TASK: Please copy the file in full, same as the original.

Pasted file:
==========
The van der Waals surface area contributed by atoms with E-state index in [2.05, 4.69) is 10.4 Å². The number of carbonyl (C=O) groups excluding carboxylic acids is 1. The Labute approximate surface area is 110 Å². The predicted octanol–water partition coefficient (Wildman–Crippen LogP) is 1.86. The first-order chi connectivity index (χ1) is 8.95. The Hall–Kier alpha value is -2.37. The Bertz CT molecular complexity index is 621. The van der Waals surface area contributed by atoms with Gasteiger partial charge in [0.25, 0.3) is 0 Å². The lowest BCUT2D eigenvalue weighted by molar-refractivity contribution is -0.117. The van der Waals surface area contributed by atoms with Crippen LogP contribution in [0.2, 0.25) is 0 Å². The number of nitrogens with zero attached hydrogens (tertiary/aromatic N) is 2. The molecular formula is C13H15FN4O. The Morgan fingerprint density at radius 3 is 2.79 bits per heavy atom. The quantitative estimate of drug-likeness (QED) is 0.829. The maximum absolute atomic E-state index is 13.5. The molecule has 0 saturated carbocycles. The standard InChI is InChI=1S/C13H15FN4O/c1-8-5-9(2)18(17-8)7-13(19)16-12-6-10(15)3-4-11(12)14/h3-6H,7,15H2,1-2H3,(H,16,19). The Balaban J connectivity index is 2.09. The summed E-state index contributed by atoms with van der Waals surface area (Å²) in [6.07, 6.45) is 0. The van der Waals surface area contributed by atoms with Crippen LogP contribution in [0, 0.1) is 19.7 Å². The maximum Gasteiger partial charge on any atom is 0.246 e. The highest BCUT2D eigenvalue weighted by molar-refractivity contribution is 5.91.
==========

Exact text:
The van der Waals surface area contributed by atoms with E-state index in [2.05, 4.69) is 10.4 Å². The number of carbonyl (C=O) groups excluding carboxylic acids is 1. The Labute approximate surface area is 110 Å². The predicted octanol–water partition coefficient (Wildman–Crippen LogP) is 1.86. The first-order chi connectivity index (χ1) is 8.95. The Hall–Kier alpha value is -2.37. The Bertz CT molecular complexity index is 621. The van der Waals surface area contributed by atoms with Gasteiger partial charge in [0.25, 0.3) is 0 Å². The lowest BCUT2D eigenvalue weighted by molar-refractivity contribution is -0.117. The van der Waals surface area contributed by atoms with Crippen LogP contribution in [0.2, 0.25) is 0 Å². The number of nitrogens with zero attached hydrogens (tertiary/aromatic N) is 2. The molecular formula is C13H15FN4O. The Morgan fingerprint density at radius 3 is 2.79 bits per heavy atom. The quantitative estimate of drug-likeness (QED) is 0.829. The maximum absolute atomic E-state index is 13.5. The molecule has 0 saturated carbocycles. The standard InChI is InChI=1S/C13H15FN4O/c1-8-5-9(2)18(17-8)7-13(19)16-12-6-10(15)3-4-11(12)14/h3-6H,7,15H2,1-2H3,(H,16,19). The Balaban J connectivity index is 2.09. The summed E-state index contributed by atoms with van der Waals surface area (Å²) in [6.07, 6.45) is 0. The van der Waals surface area contributed by atoms with Crippen LogP contribution in [0, 0.1) is 19.7 Å². The maximum Gasteiger partial charge on any atom is 0.246 e. The highest BCUT2D eigenvalue weighted by molar-refractivity contribution is 5.91.